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Carlson, Janine L.; Wingard, G. Lynn; Robinson, Edward; Wacker, Michael A.
About 60 mi of GPR profiles were acquired and used to calculate the depth to shallow geologic contacts and hydrogeologic units, image karst features, and produce a qualitative perspective of the porosity distribution within the upper part of the karstic Biscayne aquifer in the Lake Belt area of north-central Miami-Dade County. Descriptions of lithology, rock fabric, cyclostratigraphy, and depositional environments of 50 test coreholes were linked to geophysical data to provide a more refined hydrogeologic framework for the upper part of the Biscayne aquifer. Interpretation of depositional environments was constrained by analysis of depositional textures and molluscan and benthic foraminiferal paleontology. Digital borehole images were used to help quantify large-scale vuggy porosity. Preliminary heat-pulse flowmeter data were coupled with the digital borehole image data to identify potential ground-water flow zones.
In 1998, the U.S. Geological Survey (USGS), in cooperation with the South Florida Water Management District (SFWMD), initiated a study to provide a regional-scale hydrogeologic framework of a shallow semiconfining unit within the Biscayne aquifer of southeastern Florida. Initially, the primary objective was to characterize and delineate a low-permeability zone in the upper part of the Biscayne aquifer that spans the base of the Miami Limestone and uppermost part of the Fort Thompson Formation. Delineation of this zone was to aid development of a conceptual hydrogeologic model to be used as input into the SFWMD Lake Belt ground-water model. The approximate area encompassed by the conceptual hydrogeologic model is shown as the study area at <https://sofia.usgs.gov/exchange/cunningham/bbwelllocation.html>. Subsequent analysis of the preliminary data suggested hydraulic compartmentalization occurred within the Biscayne aquifer, and that there was a need to characterize and delineate ground-water flow zones and relatively low-permeability zones within the upper part of the Biscayne aquifer. Consequently, preliminary results suggested that the historical understanding of the porosity and preferential pathways for Biscayne aquifer ground-water flow required considerable revision.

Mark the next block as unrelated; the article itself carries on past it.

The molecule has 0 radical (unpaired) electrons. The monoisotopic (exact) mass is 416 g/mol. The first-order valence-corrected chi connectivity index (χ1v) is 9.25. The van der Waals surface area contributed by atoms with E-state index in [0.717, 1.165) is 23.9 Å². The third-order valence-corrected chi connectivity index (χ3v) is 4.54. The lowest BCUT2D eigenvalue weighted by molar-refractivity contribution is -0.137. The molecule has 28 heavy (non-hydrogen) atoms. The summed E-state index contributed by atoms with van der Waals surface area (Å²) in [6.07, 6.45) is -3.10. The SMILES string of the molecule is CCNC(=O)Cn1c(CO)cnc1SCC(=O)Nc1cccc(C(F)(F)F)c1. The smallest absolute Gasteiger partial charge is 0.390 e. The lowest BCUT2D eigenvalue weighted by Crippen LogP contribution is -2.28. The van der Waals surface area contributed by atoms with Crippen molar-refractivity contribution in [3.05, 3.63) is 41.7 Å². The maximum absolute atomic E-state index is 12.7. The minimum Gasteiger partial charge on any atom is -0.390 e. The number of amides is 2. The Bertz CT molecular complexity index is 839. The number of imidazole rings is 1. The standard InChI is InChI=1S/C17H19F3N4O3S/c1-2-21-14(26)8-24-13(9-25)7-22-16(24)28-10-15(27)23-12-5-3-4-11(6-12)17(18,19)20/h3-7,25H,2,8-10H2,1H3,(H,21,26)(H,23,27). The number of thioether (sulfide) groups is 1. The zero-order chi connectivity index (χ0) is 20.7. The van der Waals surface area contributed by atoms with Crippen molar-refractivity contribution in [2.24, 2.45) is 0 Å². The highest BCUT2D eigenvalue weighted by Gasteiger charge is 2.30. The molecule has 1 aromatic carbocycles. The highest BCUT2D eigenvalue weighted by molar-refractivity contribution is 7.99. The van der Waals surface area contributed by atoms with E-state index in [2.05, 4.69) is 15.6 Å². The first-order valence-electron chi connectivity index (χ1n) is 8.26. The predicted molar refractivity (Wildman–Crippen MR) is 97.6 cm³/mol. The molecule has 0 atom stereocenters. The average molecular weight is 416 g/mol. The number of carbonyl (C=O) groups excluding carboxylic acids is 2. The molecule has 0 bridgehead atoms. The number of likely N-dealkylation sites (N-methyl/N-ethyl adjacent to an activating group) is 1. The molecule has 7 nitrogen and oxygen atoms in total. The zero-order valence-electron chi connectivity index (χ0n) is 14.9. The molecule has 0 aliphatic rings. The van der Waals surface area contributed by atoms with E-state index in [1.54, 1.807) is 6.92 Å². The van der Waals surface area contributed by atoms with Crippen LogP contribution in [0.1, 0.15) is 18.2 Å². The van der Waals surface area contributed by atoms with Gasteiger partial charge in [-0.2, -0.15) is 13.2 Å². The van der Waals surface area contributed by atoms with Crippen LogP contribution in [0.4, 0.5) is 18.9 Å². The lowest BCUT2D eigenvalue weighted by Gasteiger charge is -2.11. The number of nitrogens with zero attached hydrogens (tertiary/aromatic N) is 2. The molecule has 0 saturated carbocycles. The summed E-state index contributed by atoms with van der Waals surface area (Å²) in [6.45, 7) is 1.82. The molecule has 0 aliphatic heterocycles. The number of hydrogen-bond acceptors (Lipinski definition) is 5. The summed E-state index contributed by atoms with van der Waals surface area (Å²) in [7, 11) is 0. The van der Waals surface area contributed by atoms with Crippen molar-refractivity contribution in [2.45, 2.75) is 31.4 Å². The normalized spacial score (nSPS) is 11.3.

Quinn, J. F., Jr.; Bogan, A. E.; Coan, E. V.; Hochberg, F. G.; Lyons, W. G.; Mikkelsen, P. M.; Neves, R. J.; Roper, C. F. E.; Rosenberg, G.; Roth, B.; Scheltema, A.; Thompson, F. G.; Vecchione, M.; Williams, J. D.
Carlson, Janine L.; Wingard, G. Lynn; Robinson, Edward; Wacker, Michael A.
Wacker, Michael A.; Robinson, Edward; Gefvert, Cynthia J.; Krupa, Steven L.
Davis, J. L.
Annan, A. P.
Vail, P. R.; Sangree, J. B.
Payton, C. E., ed.
Ham, W. E., ed.
Klovan, J. E.
See WRI 03-4208 for a more complete description of the data.
Nearly all of the 50 test coreholes were drilled following GPR data acquisition. Test coreholes were located along the GPR profile tracts where they would be most useful for verification of GPR attributes. Collection of continuous 3.4- or 4-in. diameter cores was preferred to the normal rotary method, which produces small cutting samples collected over relatively wide depth intervals. The test coreholes were drilled by either Amdrill Inc., employing a wireline coring method, or by U.S. Drilling Inc., using a conventional coring method. Borehole geophysical logs were collected by the USGS in 45 of the 50 test coreholes drilled during this study and included induction resistivity, natural gamma ray, spontaneous potential, single-point resistivity, caliper, and digital borehole image logs. Borehole geophysical logs were not collected at the G-3694 and G-3697 test coreholes due to problems with locating the well or destruction of the well after drilling. The borehole geophysical-logging tools were run in boreholes filled with clear freshwater. Each borehole was cased with 3.5- or 5-in. solid polyvinyl chlorinated (PVC) surface casing set to a depth between 4 and 19 ft below land surface. Data were acquired in digital format and archived in the USGS National Water Information System (NWIS) database. The digital borehole image logs were acquired using an RaaX BIPS digital optical logging tool. A Mount Sopris Model HFP-2293 heat-pulse flowmeter was used to assess borehole fluid movement in the G-3710 test corehole. A technique described by Paillet (2000) to estimate vertical groundwater borehole flow was utilized with the flowmeter measurements collected in the G-3710 test corehole.